Meet Our Mentors: Tony Sweeney

We’re passionate at Deltra about helping women in the transformation and change space break through the glass ceiling that unfortunately stops many from progressing. It’s for that reason that we created our Mentoring Programme, which pairs talented women with senior leaders in the industry to lend their support.

Our programme wouldn’t be as impactful as it is without the help of our trusted mentors. To give you an insight into what you can expect from the programme, we spoke with one of the longest-standing participants, Tony Sweeney.

Tony is a Senior Director at leading global professional services firm Alvarez and Marshal. As well as being an integral part of our Mentoring Programme, Tony has been heavily involved in our Women in Transformation event series, where he gave a presentation on the moral and performance case for women in the industry.

In this interview, Tony speaks about the impact mentoring can have, why diversity is a necessity, why it’s important for men to speak up about these topics, and what skills a good mentor needs to have.

Why did you get involved with Deltra’s Mentoring Programme?

I became frustrated at the lack of gender diversity within the transformation and change industry. I truly believe that businesses are more effective when there are more women in senior leadership. Women generally bring a different set of skills. Transformation requires a very broad range of skills ranging from detailed financial analysis through to coaching and the ability to develop relationships 

That’s not to say that men don’t have all those attributes, but you need an inclusive and diverse environment to access the fullest range of skills. An organisation which doesn’t have a diverse workforce is competing for skills with one hand tied behind their back.

On a personal level, I just think organisations that have more of a gender balance are more enjoyable places to work. Also, I feel like I’m at the point in my career where it’s my responsibility to help others climb up the ladder. And frankly, I really enjoy it.

Why do you think mentoring can be helpful to women in transformation?

In my own mentees, I’ve noticed that they have developed a greater awareness of their own capabilities. It’s not that I’m giving them confidence, but just assuring them that they already have the abilities to succeed.

I’ve seen my mentees have self-limiting beliefs. For instance, they may not apply for a role if they don’t tick every box on the job description. Yet I know first-hand that many men can’t either, they just apply anyway and allow themselves to take that chance.

Secondly, the expectations of how a leader should behave are typically masculine traits, so they might not think they can embody that. But in reality, those approaches aren’t necessarily the best way to lead, they’re just biased towards a male view of the world. So, mentoring can help shatter those assumptions too.

What are your mentoring relationships like?

They’re great. We’ll meet up for a coffee or have a call for about 45 minutes usually, anywhere from once a month to only twice a year – it depends on the person. Interestingly, my mentees have been women at all stages in their career, from new starters to senior executives, so I can’t overstate that anyone at any stage can benefit from mentoring.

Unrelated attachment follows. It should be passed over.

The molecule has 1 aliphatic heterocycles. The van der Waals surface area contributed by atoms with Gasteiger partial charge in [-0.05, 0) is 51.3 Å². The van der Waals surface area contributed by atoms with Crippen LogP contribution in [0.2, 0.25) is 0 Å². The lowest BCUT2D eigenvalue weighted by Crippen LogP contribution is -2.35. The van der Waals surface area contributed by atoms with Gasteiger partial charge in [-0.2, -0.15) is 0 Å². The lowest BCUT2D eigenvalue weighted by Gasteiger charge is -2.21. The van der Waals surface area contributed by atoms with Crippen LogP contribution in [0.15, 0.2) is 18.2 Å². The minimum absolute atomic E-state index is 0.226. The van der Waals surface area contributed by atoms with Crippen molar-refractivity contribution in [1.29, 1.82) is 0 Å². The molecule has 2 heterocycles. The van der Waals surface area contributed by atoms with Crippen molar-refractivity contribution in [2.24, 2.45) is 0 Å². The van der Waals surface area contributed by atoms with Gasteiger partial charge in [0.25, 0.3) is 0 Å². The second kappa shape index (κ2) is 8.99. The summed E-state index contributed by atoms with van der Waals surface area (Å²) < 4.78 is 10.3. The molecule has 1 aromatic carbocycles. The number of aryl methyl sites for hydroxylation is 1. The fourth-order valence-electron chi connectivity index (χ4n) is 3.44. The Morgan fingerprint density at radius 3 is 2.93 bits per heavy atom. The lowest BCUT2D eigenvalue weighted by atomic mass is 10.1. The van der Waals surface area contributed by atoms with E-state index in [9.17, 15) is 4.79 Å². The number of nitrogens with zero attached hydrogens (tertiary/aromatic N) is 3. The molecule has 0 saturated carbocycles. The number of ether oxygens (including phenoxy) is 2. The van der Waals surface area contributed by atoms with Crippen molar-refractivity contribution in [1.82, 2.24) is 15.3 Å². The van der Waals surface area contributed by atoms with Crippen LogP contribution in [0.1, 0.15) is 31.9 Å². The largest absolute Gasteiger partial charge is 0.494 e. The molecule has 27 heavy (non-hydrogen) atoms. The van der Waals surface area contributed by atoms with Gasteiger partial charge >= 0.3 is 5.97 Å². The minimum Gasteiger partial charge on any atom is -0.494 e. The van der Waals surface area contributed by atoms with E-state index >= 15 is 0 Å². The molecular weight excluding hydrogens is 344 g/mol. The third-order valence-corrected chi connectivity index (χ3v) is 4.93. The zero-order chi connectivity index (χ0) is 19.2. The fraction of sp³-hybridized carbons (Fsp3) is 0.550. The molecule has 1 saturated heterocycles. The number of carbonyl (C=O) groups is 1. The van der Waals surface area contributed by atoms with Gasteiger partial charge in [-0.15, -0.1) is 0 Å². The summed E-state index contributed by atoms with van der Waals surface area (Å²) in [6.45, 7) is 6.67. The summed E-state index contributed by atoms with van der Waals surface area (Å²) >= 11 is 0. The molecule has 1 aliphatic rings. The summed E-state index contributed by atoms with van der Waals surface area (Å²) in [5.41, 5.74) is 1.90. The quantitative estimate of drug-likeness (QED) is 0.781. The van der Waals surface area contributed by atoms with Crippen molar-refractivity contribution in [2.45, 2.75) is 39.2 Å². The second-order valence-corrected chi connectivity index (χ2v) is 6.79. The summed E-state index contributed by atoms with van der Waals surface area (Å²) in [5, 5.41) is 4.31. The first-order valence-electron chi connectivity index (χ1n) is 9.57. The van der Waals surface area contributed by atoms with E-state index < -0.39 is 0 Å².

The way I look at it, I’m there to coach, advise, and support people in their career, no matter what stage it’s in. A couple of my mentees have even been women who are my peers or senior to me – at least in ability!

With more junior women, the conversation tends to be more about where they want to be and how I can help get them there. With more senior women, they can share their concerns privately, and I act as a sounding board. Because they don’t work for me or report to me, we’re meeting on even ground, but my experience means I can offer my guidance.

Have you gained anything from being a part of the programme?

Absolutely. It’s a great way for me to clarify my own thoughts and really assessing how I do things and what I do well and not so well. When you have to explain to someone why you conduct meetings a certain way, for example, you’re forced to dissect it and you get a better understanding of yourself.

Even after being in senior leadership for over eight years, I still find it remarkably useful. Naturally, you can slip into bad habits over time, or forget things, or just act on autopilot because you’ve been doing it for so long. Being a mentor really helps me stay on my toes.

It’s given me a greater appreciation of different cultural and social perspectives too, which is really important and somewhat unexpected. But when you’re speaking openly with people from a whole range of backgrounds, it can be very eye-opening.

What makes for a good mentor?

I think the main quality that a mentor needs to have is to be an excellent listener. At the end of the day, I’m there to help my mentee get what they want, not what I think they need. It’s not about me, it’s about them. So, you have to take your own ego out of the equation and listen.

It’s not like mentoring is a completely selfless act, because at some level you have to find enjoyment in helping people achieve their goals, but it should be as selfless as it can be.

It was very inspiring to hear Tony’s passion for levelling the playing field within the change and transformation space. Hopefully, with Tony’s help alongside our other trusted mentors, we can play our part in breaking the glass ceiling for women in our industry. 

If you would like to follow Trevor’s example in taking on a mentee, or you’re a women in transformation and change that would like to be paired with a mentor, head over to our Mentoring Programme page, sign up, and we’ll be in touch.

Mike Weston

28th February

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